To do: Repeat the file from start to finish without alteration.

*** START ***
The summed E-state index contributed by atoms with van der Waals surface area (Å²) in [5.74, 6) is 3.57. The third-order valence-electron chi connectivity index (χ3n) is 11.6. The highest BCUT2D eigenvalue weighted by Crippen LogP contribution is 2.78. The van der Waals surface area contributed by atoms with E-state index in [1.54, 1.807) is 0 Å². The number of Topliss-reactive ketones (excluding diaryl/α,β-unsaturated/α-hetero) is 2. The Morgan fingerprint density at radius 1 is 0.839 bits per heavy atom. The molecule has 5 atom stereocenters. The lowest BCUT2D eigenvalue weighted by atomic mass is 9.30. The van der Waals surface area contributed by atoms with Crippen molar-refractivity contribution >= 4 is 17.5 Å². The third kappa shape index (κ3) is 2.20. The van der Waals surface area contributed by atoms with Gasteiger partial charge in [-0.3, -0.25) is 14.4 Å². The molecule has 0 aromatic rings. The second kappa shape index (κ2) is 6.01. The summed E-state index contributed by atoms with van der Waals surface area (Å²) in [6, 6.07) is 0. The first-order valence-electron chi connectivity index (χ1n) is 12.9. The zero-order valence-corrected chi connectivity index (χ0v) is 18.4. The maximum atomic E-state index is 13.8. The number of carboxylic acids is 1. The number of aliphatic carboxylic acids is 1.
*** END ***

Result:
The summed E-state index contributed by atoms with van der Waals surface area (Å²) in [5.74, 6) is 3.57. The third-order valence-electron chi connectivity index (χ3n) is 11.6. The highest BCUT2D eigenvalue weighted by Crippen LogP contribution is 2.78. The van der Waals surface area contributed by atoms with E-state index in [1.54, 1.807) is 0 Å². The number of Topliss-reactive ketones (excluding diaryl/α,β-unsaturated/α-hetero) is 2. The Morgan fingerprint density at radius 1 is 0.839 bits per heavy atom. The molecule has 5 atom stereocenters. The lowest BCUT2D eigenvalue weighted by atomic mass is 9.30. The van der Waals surface area contributed by atoms with Crippen molar-refractivity contribution >= 4 is 17.5 Å². The third kappa shape index (κ3) is 2.20. The van der Waals surface area contributed by atoms with Gasteiger partial charge in [-0.3, -0.25) is 14.4 Å². The molecule has 0 aromatic rings. The second kappa shape index (κ2) is 6.01. The summed E-state index contributed by atoms with van der Waals surface area (Å²) in [6, 6.07) is 0. The first-order valence-electron chi connectivity index (χ1n) is 12.9. The zero-order valence-corrected chi connectivity index (χ0v) is 18.4. The maximum atomic E-state index is 13.8. The number of carboxylic acids is 1. The number of aliphatic carboxylic acids is 1.